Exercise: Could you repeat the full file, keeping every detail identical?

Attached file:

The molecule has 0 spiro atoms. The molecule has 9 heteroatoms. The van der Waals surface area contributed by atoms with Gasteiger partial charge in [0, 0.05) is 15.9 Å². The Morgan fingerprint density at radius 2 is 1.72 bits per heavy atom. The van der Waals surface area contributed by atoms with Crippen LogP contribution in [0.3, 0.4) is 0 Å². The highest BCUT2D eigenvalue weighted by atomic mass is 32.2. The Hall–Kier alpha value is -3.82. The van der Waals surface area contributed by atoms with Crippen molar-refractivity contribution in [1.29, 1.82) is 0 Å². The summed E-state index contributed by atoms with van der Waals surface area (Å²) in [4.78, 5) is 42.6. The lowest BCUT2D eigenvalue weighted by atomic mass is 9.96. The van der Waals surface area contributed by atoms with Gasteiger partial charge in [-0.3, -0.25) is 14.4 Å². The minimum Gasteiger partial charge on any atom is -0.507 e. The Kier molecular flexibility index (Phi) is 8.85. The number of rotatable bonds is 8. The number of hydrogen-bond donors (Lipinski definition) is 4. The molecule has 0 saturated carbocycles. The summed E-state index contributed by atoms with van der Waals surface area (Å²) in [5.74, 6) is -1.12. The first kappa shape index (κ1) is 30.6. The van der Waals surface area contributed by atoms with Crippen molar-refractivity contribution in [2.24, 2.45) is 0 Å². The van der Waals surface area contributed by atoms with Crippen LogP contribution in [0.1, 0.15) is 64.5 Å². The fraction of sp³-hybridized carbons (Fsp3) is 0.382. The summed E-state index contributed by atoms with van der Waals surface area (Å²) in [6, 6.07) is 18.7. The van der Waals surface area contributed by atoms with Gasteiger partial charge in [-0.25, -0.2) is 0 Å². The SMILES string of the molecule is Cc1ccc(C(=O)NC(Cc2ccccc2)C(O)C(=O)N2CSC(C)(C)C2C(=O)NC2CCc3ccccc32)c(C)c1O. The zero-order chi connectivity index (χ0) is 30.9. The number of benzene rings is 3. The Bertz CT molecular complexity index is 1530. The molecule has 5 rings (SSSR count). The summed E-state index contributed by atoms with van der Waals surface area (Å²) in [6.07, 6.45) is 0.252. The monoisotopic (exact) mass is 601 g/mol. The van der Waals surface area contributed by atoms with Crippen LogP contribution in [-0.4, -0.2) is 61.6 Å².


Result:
The molecule has 0 spiro atoms. The molecule has 9 heteroatoms. The van der Waals surface area contributed by atoms with Gasteiger partial charge in [0, 0.05) is 15.9 Å². The Morgan fingerprint density at radius 2 is 1.72 bits per heavy atom. The van der Waals surface area contributed by atoms with Crippen LogP contribution in [0.3, 0.4) is 0 Å². The highest BCUT2D eigenvalue weighted by atomic mass is 32.2. The Hall–Kier alpha value is -3.82. The van der Waals surface area contributed by atoms with Crippen molar-refractivity contribution in [1.29, 1.82) is 0 Å². The summed E-state index contributed by atoms with van der Waals surface area (Å²) in [4.78, 5) is 42.6. The lowest BCUT2D eigenvalue weighted by atomic mass is 9.96. The van der Waals surface area contributed by atoms with Gasteiger partial charge in [-0.3, -0.25) is 14.4 Å². The minimum Gasteiger partial charge on any atom is -0.507 e. The Kier molecular flexibility index (Phi) is 8.85. The number of rotatable bonds is 8. The number of hydrogen-bond donors (Lipinski definition) is 4. The molecule has 0 saturated carbocycles. The summed E-state index contributed by atoms with van der Waals surface area (Å²) in [5.74, 6) is -1.12. The first kappa shape index (κ1) is 30.6. The van der Waals surface area contributed by atoms with Crippen molar-refractivity contribution in [2.24, 2.45) is 0 Å². The van der Waals surface area contributed by atoms with Crippen LogP contribution in [0.1, 0.15) is 64.5 Å². The fraction of sp³-hybridized carbons (Fsp3) is 0.382. The summed E-state index contributed by atoms with van der Waals surface area (Å²) in [6, 6.07) is 18.7. The van der Waals surface area contributed by atoms with Gasteiger partial charge in [-0.25, -0.2) is 0 Å². The SMILES string of the molecule is Cc1ccc(C(=O)NC(Cc2ccccc2)C(O)C(=O)N2CSC(C)(C)C2C(=O)NC2CCc3ccccc32)c(C)c1O. The zero-order chi connectivity index (χ0) is 30.9. The number of benzene rings is 3. The Bertz CT molecular complexity index is 1530. The molecule has 5 rings (SSSR count). The summed E-state index contributed by atoms with van der Waals surface area (Å²) in [6.07, 6.45) is 0.252. The monoisotopic (exact) mass is 601 g/mol. The van der Waals surface area contributed by atoms with Crippen LogP contribution in [-0.4, -0.2) is 61.6 Å².